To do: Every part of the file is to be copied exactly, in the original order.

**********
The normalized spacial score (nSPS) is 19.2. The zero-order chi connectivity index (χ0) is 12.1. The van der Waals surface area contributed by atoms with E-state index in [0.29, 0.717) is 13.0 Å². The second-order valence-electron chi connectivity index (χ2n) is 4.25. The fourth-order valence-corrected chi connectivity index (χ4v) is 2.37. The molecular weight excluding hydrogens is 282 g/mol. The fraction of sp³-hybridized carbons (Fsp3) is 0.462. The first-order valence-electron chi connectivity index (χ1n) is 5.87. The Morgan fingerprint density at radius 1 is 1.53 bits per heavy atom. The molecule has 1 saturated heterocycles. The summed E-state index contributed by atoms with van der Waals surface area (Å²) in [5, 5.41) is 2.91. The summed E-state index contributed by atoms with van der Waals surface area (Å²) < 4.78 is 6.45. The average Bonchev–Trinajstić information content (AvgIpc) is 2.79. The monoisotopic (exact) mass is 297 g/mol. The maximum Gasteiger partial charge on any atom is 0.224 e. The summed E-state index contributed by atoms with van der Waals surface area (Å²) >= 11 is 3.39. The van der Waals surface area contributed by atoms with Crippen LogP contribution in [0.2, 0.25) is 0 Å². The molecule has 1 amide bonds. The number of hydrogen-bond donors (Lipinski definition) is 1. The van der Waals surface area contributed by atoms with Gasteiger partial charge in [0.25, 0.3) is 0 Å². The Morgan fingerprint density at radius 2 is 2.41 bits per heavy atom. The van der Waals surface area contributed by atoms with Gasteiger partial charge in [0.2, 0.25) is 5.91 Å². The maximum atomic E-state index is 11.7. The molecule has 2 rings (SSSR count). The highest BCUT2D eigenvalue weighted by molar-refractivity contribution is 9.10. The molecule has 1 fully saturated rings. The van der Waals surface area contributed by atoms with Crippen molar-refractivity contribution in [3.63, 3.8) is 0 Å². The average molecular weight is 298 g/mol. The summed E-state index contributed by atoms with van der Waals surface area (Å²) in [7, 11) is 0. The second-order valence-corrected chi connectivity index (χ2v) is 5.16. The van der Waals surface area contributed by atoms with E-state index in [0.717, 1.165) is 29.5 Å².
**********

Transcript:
The normalized spacial score (nSPS) is 19.2. The zero-order chi connectivity index (χ0) is 12.1. The van der Waals surface area contributed by atoms with E-state index in [0.29, 0.717) is 13.0 Å². The second-order valence-electron chi connectivity index (χ2n) is 4.25. The fourth-order valence-corrected chi connectivity index (χ4v) is 2.37. The molecular weight excluding hydrogens is 282 g/mol. The fraction of sp³-hybridized carbons (Fsp3) is 0.462. The first-order valence-electron chi connectivity index (χ1n) is 5.87. The Morgan fingerprint density at radius 1 is 1.53 bits per heavy atom. The molecule has 1 saturated heterocycles. The summed E-state index contributed by atoms with van der Waals surface area (Å²) in [5, 5.41) is 2.91. The summed E-state index contributed by atoms with van der Waals surface area (Å²) < 4.78 is 6.45. The average Bonchev–Trinajstić information content (AvgIpc) is 2.79. The monoisotopic (exact) mass is 297 g/mol. The maximum Gasteiger partial charge on any atom is 0.224 e. The summed E-state index contributed by atoms with van der Waals surface area (Å²) >= 11 is 3.39. The van der Waals surface area contributed by atoms with Crippen LogP contribution in [0.2, 0.25) is 0 Å². The molecule has 1 amide bonds. The number of hydrogen-bond donors (Lipinski definition) is 1. The van der Waals surface area contributed by atoms with Gasteiger partial charge in [0.25, 0.3) is 0 Å². The Morgan fingerprint density at radius 2 is 2.41 bits per heavy atom. The van der Waals surface area contributed by atoms with Gasteiger partial charge in [0.2, 0.25) is 5.91 Å². The maximum atomic E-state index is 11.7. The molecule has 2 rings (SSSR count). The highest BCUT2D eigenvalue weighted by molar-refractivity contribution is 9.10. The molecule has 1 fully saturated rings. The van der Waals surface area contributed by atoms with Crippen molar-refractivity contribution in [3.63, 3.8) is 0 Å². The average molecular weight is 298 g/mol. The summed E-state index contributed by atoms with van der Waals surface area (Å²) in [7, 11) is 0. The second-order valence-corrected chi connectivity index (χ2v) is 5.16. The van der Waals surface area contributed by atoms with E-state index in [0.717, 1.165) is 29.5 Å².